If it's good enough for that random guy, it was good enough.

I stood in line behind three groups going before me. One included a girl with a ukulele. Awesome. A woman interviewed me, asking why I want this, what my story is. Gordon's parents waved and set up their camera on a tripod. The Asian gentleman was back, and gave me a thumbs up from the crowd. I tried not to think of the hundreds of things that would go wrong, aside from my voice cracking. We had barely practiced with my amp and had to immediately know what settings to use and what volume levels and what if they couldn't hear me and what if my ukulele slipped because I'd be standing and what if the mic gave feedback and what if I forgot the words and what if I did that thing where I closed my eyes the whole time? I feel nervous writing this now, but I didn't feel nervous then. I felt ready. Singing into the wall and hearing myself gave me all the confidence I needed. I went into full warrior princess mode. 

For the record, warrior princess mode is my favorite mode to be in.

The MC approached me, wearing a referee uniform. He told me if I neared the five minute point, he would walk on "stage" and blow his whistle. I thought that was a little game-show-ish, but I assured him I would not hit five minutes. He asked me a lot of questions about myself, with one band still in front of me in line. He asked me why I started playing ukulele and without thinking, I said, "Because I was sad."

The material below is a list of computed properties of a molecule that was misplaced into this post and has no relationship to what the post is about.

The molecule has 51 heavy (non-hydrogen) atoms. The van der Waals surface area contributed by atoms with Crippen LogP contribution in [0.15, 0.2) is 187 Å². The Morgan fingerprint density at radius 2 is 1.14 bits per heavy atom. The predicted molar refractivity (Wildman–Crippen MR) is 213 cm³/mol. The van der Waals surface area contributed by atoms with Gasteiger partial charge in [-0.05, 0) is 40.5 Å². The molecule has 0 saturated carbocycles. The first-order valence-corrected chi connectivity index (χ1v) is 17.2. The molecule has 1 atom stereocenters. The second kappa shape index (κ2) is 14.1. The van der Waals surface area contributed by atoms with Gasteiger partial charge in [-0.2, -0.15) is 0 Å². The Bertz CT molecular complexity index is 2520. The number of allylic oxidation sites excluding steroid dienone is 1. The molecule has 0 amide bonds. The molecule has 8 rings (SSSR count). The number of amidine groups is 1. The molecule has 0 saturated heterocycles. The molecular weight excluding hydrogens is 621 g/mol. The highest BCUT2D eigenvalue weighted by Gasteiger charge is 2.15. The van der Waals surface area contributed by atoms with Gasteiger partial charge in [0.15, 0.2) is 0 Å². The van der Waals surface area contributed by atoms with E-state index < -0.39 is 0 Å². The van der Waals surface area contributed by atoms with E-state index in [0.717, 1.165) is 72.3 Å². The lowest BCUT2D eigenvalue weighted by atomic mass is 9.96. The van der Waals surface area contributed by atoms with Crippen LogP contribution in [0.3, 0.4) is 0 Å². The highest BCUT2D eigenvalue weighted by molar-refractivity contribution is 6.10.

Which is not entirely untrue, but I realized that was the wrong answer when I saw him scribble it down in his notes by my name. Great. Here comes sad girl. Strumming away all her pain. Maybe she'll stop crying long enough to sing to you. After I answered a few more questions about myself, the band in front of me gave their audition. I think they played "Fields of Barley" and I think they were amazing, but it was all a blur. After one song, they exited and the MC said, "That was the Jill Sargeants.....I is Jill Sargeant, up next!"